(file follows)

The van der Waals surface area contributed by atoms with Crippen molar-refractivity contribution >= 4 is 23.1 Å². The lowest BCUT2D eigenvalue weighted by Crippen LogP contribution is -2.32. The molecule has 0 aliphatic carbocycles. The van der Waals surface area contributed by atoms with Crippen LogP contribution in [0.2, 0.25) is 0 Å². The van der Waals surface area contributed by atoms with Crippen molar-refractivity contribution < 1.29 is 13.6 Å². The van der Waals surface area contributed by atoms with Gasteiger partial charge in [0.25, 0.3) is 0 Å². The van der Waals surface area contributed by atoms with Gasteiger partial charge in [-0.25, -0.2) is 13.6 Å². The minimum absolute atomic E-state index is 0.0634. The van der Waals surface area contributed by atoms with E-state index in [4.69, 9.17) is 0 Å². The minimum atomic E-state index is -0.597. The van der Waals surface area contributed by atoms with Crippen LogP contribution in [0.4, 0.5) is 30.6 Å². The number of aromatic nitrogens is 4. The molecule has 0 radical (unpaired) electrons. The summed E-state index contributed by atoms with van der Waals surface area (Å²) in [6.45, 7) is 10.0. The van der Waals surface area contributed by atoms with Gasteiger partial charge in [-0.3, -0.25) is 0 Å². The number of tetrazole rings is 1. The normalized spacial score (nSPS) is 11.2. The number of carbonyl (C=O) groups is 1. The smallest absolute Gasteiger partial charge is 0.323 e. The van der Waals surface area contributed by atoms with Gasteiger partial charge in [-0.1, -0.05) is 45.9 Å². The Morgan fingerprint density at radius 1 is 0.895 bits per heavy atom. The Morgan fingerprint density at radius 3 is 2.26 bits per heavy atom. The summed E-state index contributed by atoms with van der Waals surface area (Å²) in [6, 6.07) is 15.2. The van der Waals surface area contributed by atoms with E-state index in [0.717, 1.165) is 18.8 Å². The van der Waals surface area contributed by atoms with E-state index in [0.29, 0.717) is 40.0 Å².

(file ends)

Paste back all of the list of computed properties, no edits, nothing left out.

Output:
The van der Waals surface area contributed by atoms with Crippen molar-refractivity contribution >= 4 is 23.1 Å². The lowest BCUT2D eigenvalue weighted by Crippen LogP contribution is -2.32. The molecule has 0 aliphatic carbocycles. The van der Waals surface area contributed by atoms with Crippen LogP contribution in [0.2, 0.25) is 0 Å². The van der Waals surface area contributed by atoms with Crippen molar-refractivity contribution < 1.29 is 13.6 Å². The van der Waals surface area contributed by atoms with Gasteiger partial charge in [0.25, 0.3) is 0 Å². The van der Waals surface area contributed by atoms with Gasteiger partial charge in [-0.25, -0.2) is 13.6 Å². The minimum absolute atomic E-state index is 0.0634. The van der Waals surface area contributed by atoms with E-state index in [4.69, 9.17) is 0 Å². The minimum atomic E-state index is -0.597. The van der Waals surface area contributed by atoms with Crippen LogP contribution in [0.4, 0.5) is 30.6 Å². The number of aromatic nitrogens is 4. The molecule has 0 radical (unpaired) electrons. The summed E-state index contributed by atoms with van der Waals surface area (Å²) in [6.45, 7) is 10.0. The van der Waals surface area contributed by atoms with Gasteiger partial charge in [-0.3, -0.25) is 0 Å². The number of tetrazole rings is 1. The normalized spacial score (nSPS) is 11.2. The number of carbonyl (C=O) groups is 1. The smallest absolute Gasteiger partial charge is 0.323 e. The van der Waals surface area contributed by atoms with Gasteiger partial charge in [-0.1, -0.05) is 45.9 Å². The Morgan fingerprint density at radius 1 is 0.895 bits per heavy atom. The Morgan fingerprint density at radius 3 is 2.26 bits per heavy atom. The summed E-state index contributed by atoms with van der Waals surface area (Å²) in [6, 6.07) is 15.2. The van der Waals surface area contributed by atoms with E-state index in [0.717, 1.165) is 18.8 Å². The van der Waals surface area contributed by atoms with E-state index in [0.29, 0.717) is 40.0 Å².